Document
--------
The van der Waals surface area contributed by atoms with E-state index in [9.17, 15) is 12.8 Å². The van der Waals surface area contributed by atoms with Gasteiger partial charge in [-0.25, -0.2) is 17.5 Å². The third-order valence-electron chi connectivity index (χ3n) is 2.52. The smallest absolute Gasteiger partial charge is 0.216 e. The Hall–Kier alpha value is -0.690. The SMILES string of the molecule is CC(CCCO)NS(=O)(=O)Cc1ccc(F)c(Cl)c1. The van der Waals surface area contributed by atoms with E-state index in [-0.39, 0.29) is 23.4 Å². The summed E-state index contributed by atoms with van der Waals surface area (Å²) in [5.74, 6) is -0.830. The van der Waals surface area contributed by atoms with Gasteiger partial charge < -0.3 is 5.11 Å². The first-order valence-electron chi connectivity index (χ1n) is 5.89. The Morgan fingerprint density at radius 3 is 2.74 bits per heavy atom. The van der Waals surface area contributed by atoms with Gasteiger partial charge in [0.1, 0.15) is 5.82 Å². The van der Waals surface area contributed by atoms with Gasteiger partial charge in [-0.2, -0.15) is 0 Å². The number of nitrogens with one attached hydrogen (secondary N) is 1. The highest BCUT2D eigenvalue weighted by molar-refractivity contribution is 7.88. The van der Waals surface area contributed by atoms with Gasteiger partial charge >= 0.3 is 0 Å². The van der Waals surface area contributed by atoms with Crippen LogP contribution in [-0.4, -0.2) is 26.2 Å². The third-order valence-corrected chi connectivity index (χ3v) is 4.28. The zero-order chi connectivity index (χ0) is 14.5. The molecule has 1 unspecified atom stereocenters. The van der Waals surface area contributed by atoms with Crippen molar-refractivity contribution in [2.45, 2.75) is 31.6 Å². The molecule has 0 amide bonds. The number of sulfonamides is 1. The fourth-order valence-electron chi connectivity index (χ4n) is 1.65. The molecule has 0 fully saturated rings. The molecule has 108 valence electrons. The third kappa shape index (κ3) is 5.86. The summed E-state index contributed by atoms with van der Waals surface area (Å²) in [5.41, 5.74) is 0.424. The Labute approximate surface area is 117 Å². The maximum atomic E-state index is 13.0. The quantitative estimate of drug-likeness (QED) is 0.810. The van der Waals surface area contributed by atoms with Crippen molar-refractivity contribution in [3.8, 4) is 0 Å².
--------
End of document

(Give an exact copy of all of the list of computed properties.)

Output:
The van der Waals surface area contributed by atoms with E-state index in [9.17, 15) is 12.8 Å². The van der Waals surface area contributed by atoms with Gasteiger partial charge in [-0.25, -0.2) is 17.5 Å². The third-order valence-electron chi connectivity index (χ3n) is 2.52. The smallest absolute Gasteiger partial charge is 0.216 e. The Hall–Kier alpha value is -0.690. The SMILES string of the molecule is CC(CCCO)NS(=O)(=O)Cc1ccc(F)c(Cl)c1. The van der Waals surface area contributed by atoms with E-state index in [-0.39, 0.29) is 23.4 Å². The summed E-state index contributed by atoms with van der Waals surface area (Å²) in [5.74, 6) is -0.830. The van der Waals surface area contributed by atoms with Gasteiger partial charge < -0.3 is 5.11 Å². The first-order valence-electron chi connectivity index (χ1n) is 5.89. The Morgan fingerprint density at radius 3 is 2.74 bits per heavy atom. The van der Waals surface area contributed by atoms with Gasteiger partial charge in [0.1, 0.15) is 5.82 Å². The van der Waals surface area contributed by atoms with Gasteiger partial charge in [-0.2, -0.15) is 0 Å². The number of nitrogens with one attached hydrogen (secondary N) is 1. The highest BCUT2D eigenvalue weighted by molar-refractivity contribution is 7.88. The van der Waals surface area contributed by atoms with Gasteiger partial charge >= 0.3 is 0 Å². The van der Waals surface area contributed by atoms with Crippen LogP contribution in [-0.4, -0.2) is 26.2 Å². The third-order valence-corrected chi connectivity index (χ3v) is 4.28. The zero-order chi connectivity index (χ0) is 14.5. The molecule has 1 unspecified atom stereocenters. The van der Waals surface area contributed by atoms with Crippen molar-refractivity contribution in [2.45, 2.75) is 31.6 Å². The molecule has 0 amide bonds. The number of sulfonamides is 1. The fourth-order valence-electron chi connectivity index (χ4n) is 1.65. The molecule has 0 fully saturated rings. The molecule has 108 valence electrons. The third kappa shape index (κ3) is 5.86. The summed E-state index contributed by atoms with van der Waals surface area (Å²) in [5.41, 5.74) is 0.424. The Labute approximate surface area is 117 Å². The maximum atomic E-state index is 13.0. The quantitative estimate of drug-likeness (QED) is 0.810. The van der Waals surface area contributed by atoms with Crippen molar-refractivity contribution in [3.8, 4) is 0 Å².